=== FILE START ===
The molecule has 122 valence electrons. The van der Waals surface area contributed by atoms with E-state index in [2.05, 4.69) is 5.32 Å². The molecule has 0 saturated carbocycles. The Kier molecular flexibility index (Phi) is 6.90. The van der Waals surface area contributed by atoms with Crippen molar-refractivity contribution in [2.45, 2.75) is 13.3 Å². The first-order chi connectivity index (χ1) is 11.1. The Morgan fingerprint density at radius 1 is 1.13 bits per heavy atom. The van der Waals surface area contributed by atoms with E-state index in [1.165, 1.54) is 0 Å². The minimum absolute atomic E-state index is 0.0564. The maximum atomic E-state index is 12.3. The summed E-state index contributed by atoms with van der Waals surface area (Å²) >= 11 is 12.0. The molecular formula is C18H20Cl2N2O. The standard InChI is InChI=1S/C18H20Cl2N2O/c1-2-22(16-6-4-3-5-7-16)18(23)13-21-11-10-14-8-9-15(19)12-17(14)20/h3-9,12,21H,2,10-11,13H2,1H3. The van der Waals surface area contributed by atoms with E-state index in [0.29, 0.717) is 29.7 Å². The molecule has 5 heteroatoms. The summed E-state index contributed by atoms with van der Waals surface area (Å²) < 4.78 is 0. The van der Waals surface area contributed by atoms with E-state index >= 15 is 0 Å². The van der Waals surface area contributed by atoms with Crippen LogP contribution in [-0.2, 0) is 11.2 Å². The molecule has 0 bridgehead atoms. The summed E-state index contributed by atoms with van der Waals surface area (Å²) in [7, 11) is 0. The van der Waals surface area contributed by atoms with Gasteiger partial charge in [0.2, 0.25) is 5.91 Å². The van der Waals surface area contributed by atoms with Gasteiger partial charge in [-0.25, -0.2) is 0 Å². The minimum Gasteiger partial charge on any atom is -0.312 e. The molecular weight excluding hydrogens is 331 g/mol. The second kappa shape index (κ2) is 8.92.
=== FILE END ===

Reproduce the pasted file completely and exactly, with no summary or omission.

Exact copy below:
The molecule has 122 valence electrons. The van der Waals surface area contributed by atoms with E-state index in [2.05, 4.69) is 5.32 Å². The molecule has 0 saturated carbocycles. The Kier molecular flexibility index (Phi) is 6.90. The van der Waals surface area contributed by atoms with Crippen molar-refractivity contribution in [2.45, 2.75) is 13.3 Å². The first-order chi connectivity index (χ1) is 11.1. The Morgan fingerprint density at radius 1 is 1.13 bits per heavy atom. The van der Waals surface area contributed by atoms with E-state index in [1.165, 1.54) is 0 Å². The minimum absolute atomic E-state index is 0.0564. The maximum atomic E-state index is 12.3. The summed E-state index contributed by atoms with van der Waals surface area (Å²) >= 11 is 12.0. The molecular formula is C18H20Cl2N2O. The standard InChI is InChI=1S/C18H20Cl2N2O/c1-2-22(16-6-4-3-5-7-16)18(23)13-21-11-10-14-8-9-15(19)12-17(14)20/h3-9,12,21H,2,10-11,13H2,1H3. The van der Waals surface area contributed by atoms with E-state index in [0.29, 0.717) is 29.7 Å². The molecule has 5 heteroatoms. The summed E-state index contributed by atoms with van der Waals surface area (Å²) < 4.78 is 0. The van der Waals surface area contributed by atoms with E-state index >= 15 is 0 Å². The van der Waals surface area contributed by atoms with Crippen LogP contribution in [-0.2, 0) is 11.2 Å². The molecule has 0 bridgehead atoms. The summed E-state index contributed by atoms with van der Waals surface area (Å²) in [7, 11) is 0. The van der Waals surface area contributed by atoms with Gasteiger partial charge in [0.2, 0.25) is 5.91 Å². The van der Waals surface area contributed by atoms with Gasteiger partial charge in [-0.25, -0.2) is 0 Å². The minimum Gasteiger partial charge on any atom is -0.312 e. The molecular weight excluding hydrogens is 331 g/mol. The second kappa shape index (κ2) is 8.92.